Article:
Feb. 6 (UPI) -- A blizzard known as "Snowmageddon" buried much of the eastern United States in record depths and shut down the federal government 10 years ago Thursday.
The main brunt of the storm arrived on Feb. 6, 2010, and dumped nearly 30 inches of snow in Washington, D.C., and Philadelphia and more than 3 feet in some areas of Virginia. Similar substantial snowfall was seen as far west as Ohio.
Over a 12-day period from Jan. 25 to Feb. 6, which included a smaller storm dubbed "Snowverkill," Washington, D.C., received a record 38.3 inches of snow -- topping a record 34.2 inches set in 1899 over the same period of time. Washington's airports were also buried in new powder -- more than 50 inches at Washington Dulles International Airport and nearly 55 inches at Baltimore-Washington International Thurgood Marshall Airport.
February 2010, in fact, was the snowiest month on record in Baltimore, Philadelphia and Atlantic City, N.J.
States of emergency were declared in Washington, D.C., Maryland, New Jersey, Pennsylvania, Virginia, Delaware and West Virginia as the snow brought down power lines and cut electricity to hundreds of thousands and buried vital roadways in the Mid-Atlantic and Northeast.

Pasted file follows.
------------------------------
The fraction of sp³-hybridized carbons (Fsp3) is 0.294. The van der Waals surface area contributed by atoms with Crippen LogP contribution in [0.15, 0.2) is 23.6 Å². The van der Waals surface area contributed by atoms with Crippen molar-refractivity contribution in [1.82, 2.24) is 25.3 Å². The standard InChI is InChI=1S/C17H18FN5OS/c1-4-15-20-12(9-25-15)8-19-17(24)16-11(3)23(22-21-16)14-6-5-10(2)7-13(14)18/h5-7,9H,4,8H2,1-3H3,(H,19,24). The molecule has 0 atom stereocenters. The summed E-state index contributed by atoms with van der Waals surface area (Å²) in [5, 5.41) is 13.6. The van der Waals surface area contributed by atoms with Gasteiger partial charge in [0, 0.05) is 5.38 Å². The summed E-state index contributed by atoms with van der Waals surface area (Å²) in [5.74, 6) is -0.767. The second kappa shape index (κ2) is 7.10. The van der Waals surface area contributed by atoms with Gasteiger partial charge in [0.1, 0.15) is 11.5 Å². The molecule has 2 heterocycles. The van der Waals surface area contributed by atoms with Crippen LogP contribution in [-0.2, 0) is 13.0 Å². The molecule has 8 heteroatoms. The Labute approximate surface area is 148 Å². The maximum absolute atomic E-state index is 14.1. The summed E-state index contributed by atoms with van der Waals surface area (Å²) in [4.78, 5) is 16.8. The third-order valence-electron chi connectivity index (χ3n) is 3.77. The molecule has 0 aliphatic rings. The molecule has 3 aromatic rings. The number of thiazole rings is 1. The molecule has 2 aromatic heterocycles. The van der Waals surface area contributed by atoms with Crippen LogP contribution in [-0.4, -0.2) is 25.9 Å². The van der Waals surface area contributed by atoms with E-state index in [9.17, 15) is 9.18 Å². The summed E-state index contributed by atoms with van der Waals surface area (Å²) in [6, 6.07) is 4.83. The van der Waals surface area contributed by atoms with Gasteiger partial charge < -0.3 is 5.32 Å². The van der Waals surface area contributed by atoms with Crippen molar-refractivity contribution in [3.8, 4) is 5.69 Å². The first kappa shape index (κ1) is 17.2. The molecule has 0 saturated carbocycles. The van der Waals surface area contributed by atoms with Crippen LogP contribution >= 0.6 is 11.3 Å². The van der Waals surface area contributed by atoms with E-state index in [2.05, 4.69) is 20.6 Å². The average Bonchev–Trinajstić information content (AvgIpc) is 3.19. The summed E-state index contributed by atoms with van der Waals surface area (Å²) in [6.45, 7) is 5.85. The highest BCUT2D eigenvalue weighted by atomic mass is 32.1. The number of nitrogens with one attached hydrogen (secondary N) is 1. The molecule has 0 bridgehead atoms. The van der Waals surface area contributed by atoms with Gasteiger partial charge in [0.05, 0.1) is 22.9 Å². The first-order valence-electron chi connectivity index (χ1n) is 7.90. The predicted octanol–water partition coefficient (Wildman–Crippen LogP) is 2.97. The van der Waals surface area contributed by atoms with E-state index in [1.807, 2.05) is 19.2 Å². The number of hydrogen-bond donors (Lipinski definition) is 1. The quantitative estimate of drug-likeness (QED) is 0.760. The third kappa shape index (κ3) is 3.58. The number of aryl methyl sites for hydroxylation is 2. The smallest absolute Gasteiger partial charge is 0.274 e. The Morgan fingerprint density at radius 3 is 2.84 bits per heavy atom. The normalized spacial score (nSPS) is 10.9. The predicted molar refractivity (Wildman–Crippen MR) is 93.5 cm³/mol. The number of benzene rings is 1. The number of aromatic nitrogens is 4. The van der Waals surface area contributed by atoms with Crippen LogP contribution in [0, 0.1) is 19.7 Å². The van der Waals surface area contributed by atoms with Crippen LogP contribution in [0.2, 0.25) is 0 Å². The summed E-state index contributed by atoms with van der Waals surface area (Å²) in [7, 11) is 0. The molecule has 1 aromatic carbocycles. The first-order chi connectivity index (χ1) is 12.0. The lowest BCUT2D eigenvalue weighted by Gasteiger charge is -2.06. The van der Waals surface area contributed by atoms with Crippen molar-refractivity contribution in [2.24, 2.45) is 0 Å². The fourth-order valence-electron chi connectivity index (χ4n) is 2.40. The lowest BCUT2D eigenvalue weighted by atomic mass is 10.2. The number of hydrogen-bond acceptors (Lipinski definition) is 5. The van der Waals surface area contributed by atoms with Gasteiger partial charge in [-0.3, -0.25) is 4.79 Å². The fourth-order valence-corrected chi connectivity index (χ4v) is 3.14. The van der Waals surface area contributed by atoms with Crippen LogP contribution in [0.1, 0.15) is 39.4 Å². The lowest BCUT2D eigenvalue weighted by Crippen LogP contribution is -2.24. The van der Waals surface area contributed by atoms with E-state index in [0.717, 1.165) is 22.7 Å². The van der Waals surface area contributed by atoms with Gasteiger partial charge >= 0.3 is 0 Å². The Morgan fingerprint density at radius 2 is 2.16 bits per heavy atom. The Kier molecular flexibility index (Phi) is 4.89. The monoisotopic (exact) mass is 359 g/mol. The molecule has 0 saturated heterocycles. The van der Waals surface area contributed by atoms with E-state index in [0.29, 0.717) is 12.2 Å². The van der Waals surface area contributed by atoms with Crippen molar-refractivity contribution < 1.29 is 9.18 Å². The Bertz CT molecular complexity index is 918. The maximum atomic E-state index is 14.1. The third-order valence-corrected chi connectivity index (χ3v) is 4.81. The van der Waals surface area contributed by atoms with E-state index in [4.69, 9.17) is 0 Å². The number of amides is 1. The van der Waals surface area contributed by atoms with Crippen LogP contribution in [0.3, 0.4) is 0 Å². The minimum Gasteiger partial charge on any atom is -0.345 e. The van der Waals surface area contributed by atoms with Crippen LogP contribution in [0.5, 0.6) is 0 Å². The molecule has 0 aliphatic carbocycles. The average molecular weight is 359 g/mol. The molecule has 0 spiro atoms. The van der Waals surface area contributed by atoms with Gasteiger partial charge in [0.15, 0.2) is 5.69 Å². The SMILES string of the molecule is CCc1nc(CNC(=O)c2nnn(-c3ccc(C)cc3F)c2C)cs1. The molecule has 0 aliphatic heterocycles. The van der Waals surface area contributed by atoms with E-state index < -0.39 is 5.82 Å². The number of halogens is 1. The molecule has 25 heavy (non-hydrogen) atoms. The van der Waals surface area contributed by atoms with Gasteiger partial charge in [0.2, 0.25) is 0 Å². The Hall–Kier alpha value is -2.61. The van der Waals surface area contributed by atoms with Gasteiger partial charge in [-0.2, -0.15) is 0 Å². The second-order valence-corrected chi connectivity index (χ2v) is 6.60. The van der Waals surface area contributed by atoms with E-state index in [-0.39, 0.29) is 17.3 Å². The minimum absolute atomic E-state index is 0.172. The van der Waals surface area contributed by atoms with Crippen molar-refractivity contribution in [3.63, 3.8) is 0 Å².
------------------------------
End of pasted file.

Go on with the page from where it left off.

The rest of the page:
"Snowmageddon" was also too much for the federal government, which closed on Feb. 7, but the Senate managed to squeeze in sessions between storms three days later to act on nominations from President Barack Obama, then just a year into his presidency.
Many schools and places of business were shuttered by the mega-storm and some people seized on the opportunity. Hundreds participated in a mass group snowball fight in Washington, D.C.'s Dupont Circle and snowboarders in Philadelphia used the steps of the Art Museum -- the same ones immortalized by Rocky Balboa in seven films -- as a ski slope.
The response to the snowstorms put a strain on road clearing crews as about a quarter of Washington, D.C., snowplows were out of service and road salt was being rationed by Feb. 9.
Reflecting on the historic storm, Pittsburgh Mayor Bill Peduto's chief of staff said the city has improved its infrastructure to better prepare for the possibility of similar storms in the future.
"We are much better prepared than we were 10 years ago to deal with a storm the size of Snowmageddon," he said.